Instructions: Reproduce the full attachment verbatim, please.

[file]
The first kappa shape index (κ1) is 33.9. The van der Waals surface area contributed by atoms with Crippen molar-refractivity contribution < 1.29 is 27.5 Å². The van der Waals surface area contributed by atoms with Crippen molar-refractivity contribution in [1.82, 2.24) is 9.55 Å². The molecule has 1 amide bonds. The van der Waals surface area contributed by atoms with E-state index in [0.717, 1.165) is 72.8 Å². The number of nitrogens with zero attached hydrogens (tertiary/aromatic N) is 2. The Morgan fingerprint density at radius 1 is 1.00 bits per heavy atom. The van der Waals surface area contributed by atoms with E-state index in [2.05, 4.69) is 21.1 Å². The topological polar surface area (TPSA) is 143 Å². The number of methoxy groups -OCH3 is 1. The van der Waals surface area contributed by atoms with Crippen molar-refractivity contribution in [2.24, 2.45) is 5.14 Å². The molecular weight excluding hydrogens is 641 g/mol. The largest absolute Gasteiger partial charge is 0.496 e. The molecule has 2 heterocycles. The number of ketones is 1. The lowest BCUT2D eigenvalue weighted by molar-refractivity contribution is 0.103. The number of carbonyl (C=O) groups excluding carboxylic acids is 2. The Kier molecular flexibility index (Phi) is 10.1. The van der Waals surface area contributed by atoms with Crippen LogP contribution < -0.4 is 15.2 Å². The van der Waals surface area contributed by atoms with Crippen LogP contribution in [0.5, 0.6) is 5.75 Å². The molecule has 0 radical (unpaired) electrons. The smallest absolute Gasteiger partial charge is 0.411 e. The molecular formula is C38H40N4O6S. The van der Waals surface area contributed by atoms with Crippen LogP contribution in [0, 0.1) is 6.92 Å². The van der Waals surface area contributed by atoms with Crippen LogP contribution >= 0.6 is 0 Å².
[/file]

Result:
The first kappa shape index (κ1) is 33.9. The van der Waals surface area contributed by atoms with Crippen molar-refractivity contribution < 1.29 is 27.5 Å². The van der Waals surface area contributed by atoms with Crippen molar-refractivity contribution in [1.82, 2.24) is 9.55 Å². The molecule has 1 amide bonds. The van der Waals surface area contributed by atoms with E-state index in [0.717, 1.165) is 72.8 Å². The number of nitrogens with zero attached hydrogens (tertiary/aromatic N) is 2. The Morgan fingerprint density at radius 1 is 1.00 bits per heavy atom. The van der Waals surface area contributed by atoms with E-state index in [2.05, 4.69) is 21.1 Å². The topological polar surface area (TPSA) is 143 Å². The number of methoxy groups -OCH3 is 1. The van der Waals surface area contributed by atoms with Crippen molar-refractivity contribution in [2.24, 2.45) is 5.14 Å². The molecular weight excluding hydrogens is 641 g/mol. The largest absolute Gasteiger partial charge is 0.496 e. The molecule has 2 heterocycles. The number of ketones is 1. The lowest BCUT2D eigenvalue weighted by molar-refractivity contribution is 0.103. The number of carbonyl (C=O) groups excluding carboxylic acids is 2. The Kier molecular flexibility index (Phi) is 10.1. The van der Waals surface area contributed by atoms with Crippen LogP contribution < -0.4 is 15.2 Å². The van der Waals surface area contributed by atoms with Crippen LogP contribution in [0.5, 0.6) is 5.75 Å². The molecule has 0 radical (unpaired) electrons. The smallest absolute Gasteiger partial charge is 0.411 e. The molecular formula is C38H40N4O6S. The van der Waals surface area contributed by atoms with Crippen LogP contribution in [0, 0.1) is 6.92 Å². The van der Waals surface area contributed by atoms with Crippen LogP contribution >= 0.6 is 0 Å².